A Lesson on Flexibility

Last Wednesday, Katrina’s check engine light came on just as I was getting ready to put all my worldly possessions into it and head to the Northwest. My roommate and Oregon traveling buddy, Kate, and I were scheduled to depart on Friday, so I didn’t know whether to cry or curse, but I knew I needed some help quick! I called the office at Jim’s Automotive   in Glenwood and was relieved to hear they had a cancellation and could get me in by 2:00 the same day!  Woo Hoo!

2:00 pm: As I settle into the cool waiting room, and listen to the churnings of the fixing-your-car business, I think how lucky I am to live in this small community where people care about your problems.  I check messages and emails on my phone.  I glance at a couple automotive magazines that hold my attention for less time than it takes to get from 0-70 mph.  I wait….waiting I

An hour goes by and for some strange reason I feel like I need to be here, in this comfortable waiting room, because the mechanic will come in any moment and hand me the keys and say “it was just a loose gas cap” or “a little wire was off” or “the check engine light didn’t really mean to come on and ruin your vacation, it’s all good now”. But he didn’t.

3:00 pm:  OK, so apparently it isn’t an “easy” problem to solve.  The ladies working at the front desk, Leah and Jess, offer me an icy soft drink, which I politely decline because I am certain I won’t be there long enough to finish it.  I pretend to organize my purse, read both local papers, the current issue of the Roaring Fork Lifestyle and stare out the window.  I don’t want to start pacing yet, so I try to relax….waiting II

4:00 pm: Still relaxing, meditating, thinking about approaching the nice ladies at the front desk to threaten them with strangulation if they don’t tell me what is going on with the van.

4:35 pm: Meanwhile the owner, Jim, has been watching me as I patiently wait. He asks the front desk attendants if they have any news about the van. They give him the secret we-know-nothing look so he slips into the repair bay to check it out for himself. I’m still relaxing so I don’t follow him…but within minutes Leah is on the phone talking in code (do you have a #905GZ23@lmnop?) and steals a glance in my direction.

4:45pm: It is close enough to closing that I figure they won’t hold me hostage much longer.  Maybe they liked the way I was dusting and organizing the magazine shelf??  No, I’m not angry, just trying to formulate my next move in case they don’t get me out of here soon!  waiting III

4:50 pm: Leah and Jess are frantically answering the phone, leaving a few  “I-am-so-sorry-to-tell-you..” messages and checking out other customers while I’m getting more nervous by the minute.  I don’t deny their end-of-the-day routine, but wish there was a breather so Leah could finish the business with the parts house.

5:00 ish: Finally the phone rings, Leah takes the call and quietly asks questions about availability and shipping.  She hangs up, types a few keystrokes into her computer and prints out the worksheets (yes, there is more than one!).  In slow motion I watch her walk over and sit down beside me like a nurse giving bad news to a cancer patient’s family.  My heart sinks a little as she explains why the check engine light came on: two temperature sensors need to be replaced.  Good news: the parts are in Denver, can be here by Thursday, cost with overnight shipping, sensors and labor is around $500, and I’ll be able to start vacation on time – yipee!!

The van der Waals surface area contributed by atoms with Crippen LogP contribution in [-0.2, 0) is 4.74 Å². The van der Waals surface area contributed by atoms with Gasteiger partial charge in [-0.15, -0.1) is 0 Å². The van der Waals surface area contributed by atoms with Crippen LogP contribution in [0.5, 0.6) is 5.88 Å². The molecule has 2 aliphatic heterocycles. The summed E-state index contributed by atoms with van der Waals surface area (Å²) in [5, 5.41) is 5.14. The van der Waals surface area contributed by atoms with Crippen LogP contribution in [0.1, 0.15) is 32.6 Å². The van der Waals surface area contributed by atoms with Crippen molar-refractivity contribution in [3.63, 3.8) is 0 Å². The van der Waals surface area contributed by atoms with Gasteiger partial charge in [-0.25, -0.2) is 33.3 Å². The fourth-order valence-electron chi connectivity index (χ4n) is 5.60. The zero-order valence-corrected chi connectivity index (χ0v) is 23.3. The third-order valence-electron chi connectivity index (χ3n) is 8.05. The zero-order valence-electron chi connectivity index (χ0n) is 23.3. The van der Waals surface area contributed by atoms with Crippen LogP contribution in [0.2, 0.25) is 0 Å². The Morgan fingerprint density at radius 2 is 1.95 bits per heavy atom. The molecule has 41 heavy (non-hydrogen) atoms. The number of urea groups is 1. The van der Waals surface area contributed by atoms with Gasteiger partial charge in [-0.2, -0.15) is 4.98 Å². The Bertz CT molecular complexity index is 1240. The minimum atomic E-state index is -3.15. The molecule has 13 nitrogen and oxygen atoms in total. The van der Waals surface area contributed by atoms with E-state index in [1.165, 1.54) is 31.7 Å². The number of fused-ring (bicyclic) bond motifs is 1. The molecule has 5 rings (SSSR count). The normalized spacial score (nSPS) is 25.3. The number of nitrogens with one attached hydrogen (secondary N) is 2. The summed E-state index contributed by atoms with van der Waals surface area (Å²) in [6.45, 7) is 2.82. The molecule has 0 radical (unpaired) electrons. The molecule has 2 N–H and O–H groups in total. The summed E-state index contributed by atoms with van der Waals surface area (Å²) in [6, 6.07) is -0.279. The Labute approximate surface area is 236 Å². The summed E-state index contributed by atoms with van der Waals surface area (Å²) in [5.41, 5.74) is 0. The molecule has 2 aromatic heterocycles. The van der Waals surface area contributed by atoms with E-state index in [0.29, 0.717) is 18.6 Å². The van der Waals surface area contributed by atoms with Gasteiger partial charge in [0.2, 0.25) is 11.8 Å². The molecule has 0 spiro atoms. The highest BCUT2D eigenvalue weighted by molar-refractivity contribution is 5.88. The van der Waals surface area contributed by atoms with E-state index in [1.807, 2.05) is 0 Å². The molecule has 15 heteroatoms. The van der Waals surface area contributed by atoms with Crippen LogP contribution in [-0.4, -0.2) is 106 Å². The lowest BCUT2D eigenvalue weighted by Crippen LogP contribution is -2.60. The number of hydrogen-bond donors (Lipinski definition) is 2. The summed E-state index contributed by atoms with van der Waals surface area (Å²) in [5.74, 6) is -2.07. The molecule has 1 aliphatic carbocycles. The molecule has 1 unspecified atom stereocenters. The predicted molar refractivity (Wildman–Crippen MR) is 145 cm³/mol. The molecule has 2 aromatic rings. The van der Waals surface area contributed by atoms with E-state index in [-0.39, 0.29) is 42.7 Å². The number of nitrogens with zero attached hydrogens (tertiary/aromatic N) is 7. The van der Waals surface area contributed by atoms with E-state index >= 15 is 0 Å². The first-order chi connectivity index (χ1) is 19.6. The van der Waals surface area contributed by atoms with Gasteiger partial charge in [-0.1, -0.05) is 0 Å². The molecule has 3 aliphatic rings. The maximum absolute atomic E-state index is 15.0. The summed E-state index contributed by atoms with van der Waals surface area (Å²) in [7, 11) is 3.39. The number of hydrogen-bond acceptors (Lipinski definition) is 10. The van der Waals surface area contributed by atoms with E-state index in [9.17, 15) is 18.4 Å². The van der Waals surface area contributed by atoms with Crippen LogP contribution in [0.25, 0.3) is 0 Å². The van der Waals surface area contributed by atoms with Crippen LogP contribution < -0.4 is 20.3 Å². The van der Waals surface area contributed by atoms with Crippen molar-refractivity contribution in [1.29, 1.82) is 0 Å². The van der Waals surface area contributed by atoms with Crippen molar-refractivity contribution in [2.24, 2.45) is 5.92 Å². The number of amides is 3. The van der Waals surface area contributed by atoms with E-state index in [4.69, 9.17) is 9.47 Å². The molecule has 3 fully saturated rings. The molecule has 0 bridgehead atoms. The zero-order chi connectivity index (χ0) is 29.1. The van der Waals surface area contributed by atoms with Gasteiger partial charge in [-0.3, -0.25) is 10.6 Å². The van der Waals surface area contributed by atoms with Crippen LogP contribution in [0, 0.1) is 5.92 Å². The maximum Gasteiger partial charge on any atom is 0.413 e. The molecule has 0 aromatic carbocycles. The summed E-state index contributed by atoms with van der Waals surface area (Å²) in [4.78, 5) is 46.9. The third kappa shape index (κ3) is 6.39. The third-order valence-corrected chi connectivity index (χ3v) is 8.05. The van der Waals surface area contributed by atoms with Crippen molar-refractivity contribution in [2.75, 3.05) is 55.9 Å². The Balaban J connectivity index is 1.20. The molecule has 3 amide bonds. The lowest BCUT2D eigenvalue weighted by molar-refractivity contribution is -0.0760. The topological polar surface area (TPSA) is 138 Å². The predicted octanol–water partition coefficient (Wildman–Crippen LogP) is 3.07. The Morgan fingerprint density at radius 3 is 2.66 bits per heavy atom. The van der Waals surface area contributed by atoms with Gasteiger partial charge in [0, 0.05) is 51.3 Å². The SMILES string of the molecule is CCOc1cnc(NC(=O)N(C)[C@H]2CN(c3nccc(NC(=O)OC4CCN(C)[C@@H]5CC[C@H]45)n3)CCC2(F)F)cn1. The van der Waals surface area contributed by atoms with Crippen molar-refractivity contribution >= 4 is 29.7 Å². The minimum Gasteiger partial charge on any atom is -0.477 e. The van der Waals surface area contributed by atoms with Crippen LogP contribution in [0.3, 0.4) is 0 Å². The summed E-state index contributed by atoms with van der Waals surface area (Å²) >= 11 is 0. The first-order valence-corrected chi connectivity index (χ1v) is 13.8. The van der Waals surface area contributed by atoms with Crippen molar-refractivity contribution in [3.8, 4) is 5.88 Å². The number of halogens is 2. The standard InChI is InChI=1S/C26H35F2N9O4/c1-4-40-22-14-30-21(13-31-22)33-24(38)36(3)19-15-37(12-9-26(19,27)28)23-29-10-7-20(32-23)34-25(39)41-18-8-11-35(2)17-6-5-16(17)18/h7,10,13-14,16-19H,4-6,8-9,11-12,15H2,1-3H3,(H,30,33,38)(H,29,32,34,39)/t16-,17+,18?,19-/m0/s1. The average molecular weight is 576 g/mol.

5:05 pm: But wait, there’s more!  My heart drops as Leah hands me the other paper.  She tells me the check engine light was my friend because it brought to their attention the growling noise (yes, I heard it too!) coming from under the van when they did the test drive. It turns out the rear driveshaft,  or some part of it, is about to go.  Leah says that I could probably get by without replacing the sensors, but a driveshaft is a different story. While she carefully explains the problem, the cost and time delays, my brain clicks and clacks through my options.


I was supposed to leave on Friday, reservations in Oregon start on Monday, the 12th; the new driveshaft won’t come in until Monday, why is this happening to me? What will Kate say? More importantly, what would dad do if he were in my shoes?

5:30 pm: It didn’t take too long to figure out I had to get the repairs done even if it meant cutting the Oregon trip short.  Leah searched for the best prices, placed the orders and sent me on my way promising to get Katrina mended on Monday.  Once home, I relayed the saga to Kate.  She was very understanding and seemed a little relieved.  Turns out she wasn’t quite ready to leave on Friday either.

pack I

When in doubt, eat ice cream pack and label!

Follow along as Kate prepares to leave and Katrina gets a hip replacement and pacemaker.

If you have time on your hands and no packing to do, go shopping on Amazon by clicking on the link below.  I am a Amazon Affiliate Member, any purchase(s) you make nets me a small commission at no charge to you.  Thank You!

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4 Comments on “A Lesson on Flexibility

  1. Bless your heart. I love that you can maintain a sense of humor and deep breathing exercises while cleaning and rearranging the automotive shop’s perpetual waiting room. Good news – the drive shaft didn’t snap in the middle of nowhere! The beauty of time is that it is infinite (or in an alternate reality, none existent), so your vacation isn’t starting late, it is starting at just the right time! Happy trails. hugs, j


  2. Bummer, , if it ain’t one thing it’s another guy maybe it was meant to be though I hope everything turns out alright.


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